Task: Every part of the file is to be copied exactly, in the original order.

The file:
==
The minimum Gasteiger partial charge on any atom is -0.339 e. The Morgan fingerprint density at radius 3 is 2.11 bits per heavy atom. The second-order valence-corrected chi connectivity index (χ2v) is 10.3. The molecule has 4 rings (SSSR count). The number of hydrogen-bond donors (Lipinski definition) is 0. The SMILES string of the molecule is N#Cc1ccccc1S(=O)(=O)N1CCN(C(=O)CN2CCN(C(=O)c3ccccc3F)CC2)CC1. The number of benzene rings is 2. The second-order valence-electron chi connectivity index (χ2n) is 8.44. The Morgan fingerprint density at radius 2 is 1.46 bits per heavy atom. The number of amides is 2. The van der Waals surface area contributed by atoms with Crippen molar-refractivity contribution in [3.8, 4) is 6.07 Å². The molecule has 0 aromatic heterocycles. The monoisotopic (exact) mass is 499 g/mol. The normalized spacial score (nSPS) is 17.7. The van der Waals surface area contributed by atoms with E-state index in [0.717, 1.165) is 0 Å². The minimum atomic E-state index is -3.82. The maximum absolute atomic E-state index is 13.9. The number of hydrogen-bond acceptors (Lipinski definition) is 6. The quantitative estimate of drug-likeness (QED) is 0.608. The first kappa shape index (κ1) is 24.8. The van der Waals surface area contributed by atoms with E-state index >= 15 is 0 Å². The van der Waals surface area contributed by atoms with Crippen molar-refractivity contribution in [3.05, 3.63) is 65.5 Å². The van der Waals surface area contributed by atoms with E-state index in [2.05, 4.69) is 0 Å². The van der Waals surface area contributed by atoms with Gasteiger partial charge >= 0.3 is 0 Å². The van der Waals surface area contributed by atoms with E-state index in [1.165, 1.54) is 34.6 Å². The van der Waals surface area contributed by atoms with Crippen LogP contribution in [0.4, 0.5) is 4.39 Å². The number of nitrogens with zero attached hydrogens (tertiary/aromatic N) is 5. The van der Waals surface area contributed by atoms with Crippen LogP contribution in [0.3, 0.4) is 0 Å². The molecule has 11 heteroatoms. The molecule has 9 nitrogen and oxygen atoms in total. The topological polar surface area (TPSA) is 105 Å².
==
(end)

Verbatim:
The minimum Gasteiger partial charge on any atom is -0.339 e. The Morgan fingerprint density at radius 3 is 2.11 bits per heavy atom. The second-order valence-corrected chi connectivity index (χ2v) is 10.3. The molecule has 4 rings (SSSR count). The number of hydrogen-bond donors (Lipinski definition) is 0. The SMILES string of the molecule is N#Cc1ccccc1S(=O)(=O)N1CCN(C(=O)CN2CCN(C(=O)c3ccccc3F)CC2)CC1. The number of benzene rings is 2. The second-order valence-electron chi connectivity index (χ2n) is 8.44. The Morgan fingerprint density at radius 2 is 1.46 bits per heavy atom. The number of amides is 2. The van der Waals surface area contributed by atoms with Crippen molar-refractivity contribution in [3.8, 4) is 6.07 Å². The molecule has 0 aromatic heterocycles. The monoisotopic (exact) mass is 499 g/mol. The normalized spacial score (nSPS) is 17.7. The van der Waals surface area contributed by atoms with E-state index in [0.717, 1.165) is 0 Å². The minimum atomic E-state index is -3.82. The maximum absolute atomic E-state index is 13.9. The number of hydrogen-bond acceptors (Lipinski definition) is 6. The quantitative estimate of drug-likeness (QED) is 0.608. The first kappa shape index (κ1) is 24.8. The van der Waals surface area contributed by atoms with E-state index >= 15 is 0 Å². The van der Waals surface area contributed by atoms with Crippen molar-refractivity contribution in [3.05, 3.63) is 65.5 Å². The van der Waals surface area contributed by atoms with E-state index in [2.05, 4.69) is 0 Å². The van der Waals surface area contributed by atoms with Gasteiger partial charge >= 0.3 is 0 Å². The van der Waals surface area contributed by atoms with E-state index in [1.165, 1.54) is 34.6 Å². The van der Waals surface area contributed by atoms with Crippen LogP contribution in [0.4, 0.5) is 4.39 Å². The number of nitrogens with zero attached hydrogens (tertiary/aromatic N) is 5. The van der Waals surface area contributed by atoms with Crippen LogP contribution in [0.3, 0.4) is 0 Å². The molecule has 11 heteroatoms. The molecule has 9 nitrogen and oxygen atoms in total. The topological polar surface area (TPSA) is 105 Å².